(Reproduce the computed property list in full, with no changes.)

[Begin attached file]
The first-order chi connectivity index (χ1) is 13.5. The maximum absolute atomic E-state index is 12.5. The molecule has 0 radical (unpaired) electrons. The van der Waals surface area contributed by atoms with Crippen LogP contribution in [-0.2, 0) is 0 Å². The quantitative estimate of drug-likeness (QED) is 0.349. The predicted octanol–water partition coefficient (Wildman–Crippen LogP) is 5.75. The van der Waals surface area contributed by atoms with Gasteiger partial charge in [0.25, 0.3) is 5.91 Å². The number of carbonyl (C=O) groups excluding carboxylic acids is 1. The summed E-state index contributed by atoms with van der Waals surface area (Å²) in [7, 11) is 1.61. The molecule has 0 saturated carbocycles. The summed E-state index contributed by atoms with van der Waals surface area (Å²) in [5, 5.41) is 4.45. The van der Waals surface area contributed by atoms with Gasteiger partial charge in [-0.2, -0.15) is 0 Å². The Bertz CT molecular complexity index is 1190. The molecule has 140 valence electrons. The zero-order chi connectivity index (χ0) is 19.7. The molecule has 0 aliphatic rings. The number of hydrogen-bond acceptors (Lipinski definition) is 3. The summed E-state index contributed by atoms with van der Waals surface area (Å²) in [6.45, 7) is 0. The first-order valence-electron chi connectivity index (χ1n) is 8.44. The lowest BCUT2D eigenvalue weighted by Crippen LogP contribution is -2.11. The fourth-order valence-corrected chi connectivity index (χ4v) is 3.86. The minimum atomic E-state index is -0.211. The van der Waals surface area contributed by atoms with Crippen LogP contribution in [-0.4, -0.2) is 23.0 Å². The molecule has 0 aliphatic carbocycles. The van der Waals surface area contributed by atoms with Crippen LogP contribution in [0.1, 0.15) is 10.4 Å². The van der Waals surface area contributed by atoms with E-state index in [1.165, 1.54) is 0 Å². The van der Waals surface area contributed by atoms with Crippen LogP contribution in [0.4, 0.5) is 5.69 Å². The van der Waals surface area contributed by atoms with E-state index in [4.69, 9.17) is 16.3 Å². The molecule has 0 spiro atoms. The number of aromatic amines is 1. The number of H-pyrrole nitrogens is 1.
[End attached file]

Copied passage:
The first-order chi connectivity index (χ1) is 13.5. The maximum absolute atomic E-state index is 12.5. The molecule has 0 radical (unpaired) electrons. The van der Waals surface area contributed by atoms with Crippen LogP contribution in [-0.2, 0) is 0 Å². The quantitative estimate of drug-likeness (QED) is 0.349. The predicted octanol–water partition coefficient (Wildman–Crippen LogP) is 5.75. The van der Waals surface area contributed by atoms with Gasteiger partial charge in [0.25, 0.3) is 5.91 Å². The number of carbonyl (C=O) groups excluding carboxylic acids is 1. The summed E-state index contributed by atoms with van der Waals surface area (Å²) in [7, 11) is 1.61. The molecule has 0 saturated carbocycles. The summed E-state index contributed by atoms with van der Waals surface area (Å²) in [5, 5.41) is 4.45. The van der Waals surface area contributed by atoms with Gasteiger partial charge in [-0.2, -0.15) is 0 Å². The Bertz CT molecular complexity index is 1190. The molecule has 140 valence electrons. The zero-order chi connectivity index (χ0) is 19.7. The molecule has 0 aliphatic rings. The number of hydrogen-bond acceptors (Lipinski definition) is 3. The summed E-state index contributed by atoms with van der Waals surface area (Å²) in [6.45, 7) is 0. The first-order valence-electron chi connectivity index (χ1n) is 8.44. The lowest BCUT2D eigenvalue weighted by Crippen LogP contribution is -2.11. The fourth-order valence-corrected chi connectivity index (χ4v) is 3.86. The minimum atomic E-state index is -0.211. The van der Waals surface area contributed by atoms with Crippen LogP contribution in [-0.4, -0.2) is 23.0 Å². The molecule has 0 aliphatic carbocycles. The van der Waals surface area contributed by atoms with Crippen LogP contribution in [0.1, 0.15) is 10.4 Å². The van der Waals surface area contributed by atoms with E-state index in [1.165, 1.54) is 0 Å². The van der Waals surface area contributed by atoms with Crippen LogP contribution in [0.4, 0.5) is 5.69 Å². The van der Waals surface area contributed by atoms with E-state index in [4.69, 9.17) is 16.3 Å². The molecule has 0 spiro atoms. The number of aromatic amines is 1. The number of H-pyrrole nitrogens is 1.